However, in her article, she conflates people like that—and people who insist that AAVE isn’t “proper English”—with people who are simply tired of getting tripped up by easily fixable grammatical mistakes when they’re reading. I count myself as one of the latter, and quite frankly I rankle a bit at the implication that my annoyance when someone uses “their” instead of “there” is racist, classist, ableist, and whatever else.
I know that I come from a place of privilege. I am a white, middle-to-upper-middle-class woman who received nothing but the best education from two college-educated parents. I went to a Catholic liberal arts university in arguably the best city in the world (that would be Boston, thank you very much). I understand that the overwhelming majority of people with whom I interact on a daily basis, whether in person, on the phone, or over the internet, were not nearly as lucky as I was to be born into the privilege I have. I get that, I really do, and I struggle daily to put myself into others’ shoes when my inner grammar snob comes rushing to the surface.
There’s a very, very big difference between being straight-up prescriptivist, demanding that infinitives are never split (here’s why that’s bullshit, btw) or scoffing at the notion that dialects are just as grammatical as Standard English (which in itself is a dialect)—and expecting the material you read to have been proofread.
I’m not talking about Facebook posts or a comments section on an article or blog. Like I mentioned earlier, snarking about someone’s grammar in that context is, in all likelihood, nothing more than an attempt to shut down the conversation without engaging, and that’s reprehensible. I’m not talking about ads or puns or anything else that actually depends on small misuses of grammar to make sense.
I’m also not talking about spoken language. It’s incredibly rare that any spoken sentence not read from a script is actually grammatical. Real-world speech is peppered with “um” and “uh” and “like” and “you know,” and our brains are trained to filter that stuff out and dig into the content. This can be extremely difficult when faced with a speaker of a different dialect (or even just someone with a different accent!) but that doesn’t mean that the way they speak is wrong. And in 99.99% of cases, I would never ever presume to correct someone’s speech as ungrammatical (unless they confuse “less” and “fewer”—for some reason, that one really bugs me—but I’d only ever bother someone I knew, never a random stranger. Which I suppose is more than I can say for some prescriptivists).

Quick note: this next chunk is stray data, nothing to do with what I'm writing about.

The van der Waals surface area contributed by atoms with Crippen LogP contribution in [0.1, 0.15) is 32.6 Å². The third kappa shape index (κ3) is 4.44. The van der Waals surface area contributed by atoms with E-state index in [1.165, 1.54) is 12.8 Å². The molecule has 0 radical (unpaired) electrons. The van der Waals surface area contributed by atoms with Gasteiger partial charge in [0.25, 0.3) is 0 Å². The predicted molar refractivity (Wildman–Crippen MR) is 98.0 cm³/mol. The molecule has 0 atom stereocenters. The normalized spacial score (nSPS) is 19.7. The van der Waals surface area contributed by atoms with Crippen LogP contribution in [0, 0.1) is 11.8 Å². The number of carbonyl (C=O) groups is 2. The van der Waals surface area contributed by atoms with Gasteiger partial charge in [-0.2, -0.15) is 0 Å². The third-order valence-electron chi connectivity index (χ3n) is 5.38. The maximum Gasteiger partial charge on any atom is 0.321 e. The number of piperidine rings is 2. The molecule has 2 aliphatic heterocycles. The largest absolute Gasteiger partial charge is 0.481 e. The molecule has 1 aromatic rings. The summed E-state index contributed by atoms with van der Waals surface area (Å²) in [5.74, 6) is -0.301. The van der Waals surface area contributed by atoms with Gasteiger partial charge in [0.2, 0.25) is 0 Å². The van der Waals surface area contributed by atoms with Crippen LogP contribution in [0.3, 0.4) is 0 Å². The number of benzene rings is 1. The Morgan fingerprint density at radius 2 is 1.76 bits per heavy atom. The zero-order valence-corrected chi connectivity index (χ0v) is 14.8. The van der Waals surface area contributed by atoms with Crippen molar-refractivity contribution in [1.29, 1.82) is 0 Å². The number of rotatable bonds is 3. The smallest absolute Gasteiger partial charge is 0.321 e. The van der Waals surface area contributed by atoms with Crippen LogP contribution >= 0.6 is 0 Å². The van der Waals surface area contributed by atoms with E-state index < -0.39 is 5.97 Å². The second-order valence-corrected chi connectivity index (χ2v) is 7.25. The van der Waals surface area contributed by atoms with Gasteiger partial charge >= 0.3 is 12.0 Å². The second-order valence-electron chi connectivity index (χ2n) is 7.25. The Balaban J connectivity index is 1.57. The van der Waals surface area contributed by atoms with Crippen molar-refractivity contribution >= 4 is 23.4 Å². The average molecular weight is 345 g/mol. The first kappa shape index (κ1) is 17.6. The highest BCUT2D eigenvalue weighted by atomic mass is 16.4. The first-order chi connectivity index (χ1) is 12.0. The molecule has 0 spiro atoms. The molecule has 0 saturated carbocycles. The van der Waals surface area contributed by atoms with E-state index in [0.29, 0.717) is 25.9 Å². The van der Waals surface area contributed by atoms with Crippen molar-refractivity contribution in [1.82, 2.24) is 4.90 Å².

What I am talking about is actual, thought-through published articles. Anything published, no matter the medium—Buzzfeed, Thought Catalog, Slate Magazine, even your own personal blog—should always be proofread. If you have the ability to write, you have the ability to proofread. And if you’re not a great writer, ask someone you know and trust to give your piece a quick once-over before you send it out into the ether. This is all I ask. (Heck, I’ll even proofread for you!)
Forbello isn’t wrong when she cites all those different types of privilege as contributors to a prescriptivist attitude. She is 100% correct to say that, in the end, the beneficiaries of the denigration of non-standard dialects are overwhelmingly white, upper class, and (probably) male. And I would never, for one second, suggest that language has never been used to oppress or abuse or disenfranchise, because it certainly has. But as a writer, whether amateur or professional, you have a responsibility to convey your message in a coherent and understandable fashion to the largest possible number of people. Grammar mistakes take away from the readability of your piece, which means fewer people will understand you and/or find you credible, which all leads to fewer champions for your cause. (Besides—what could you possibly have to gain from having mistakes in your writing?) Whatever your cause is, take enough time, effort, and pride in it to make sure your writing makes sense. Your cause—and your readers—will thank you.by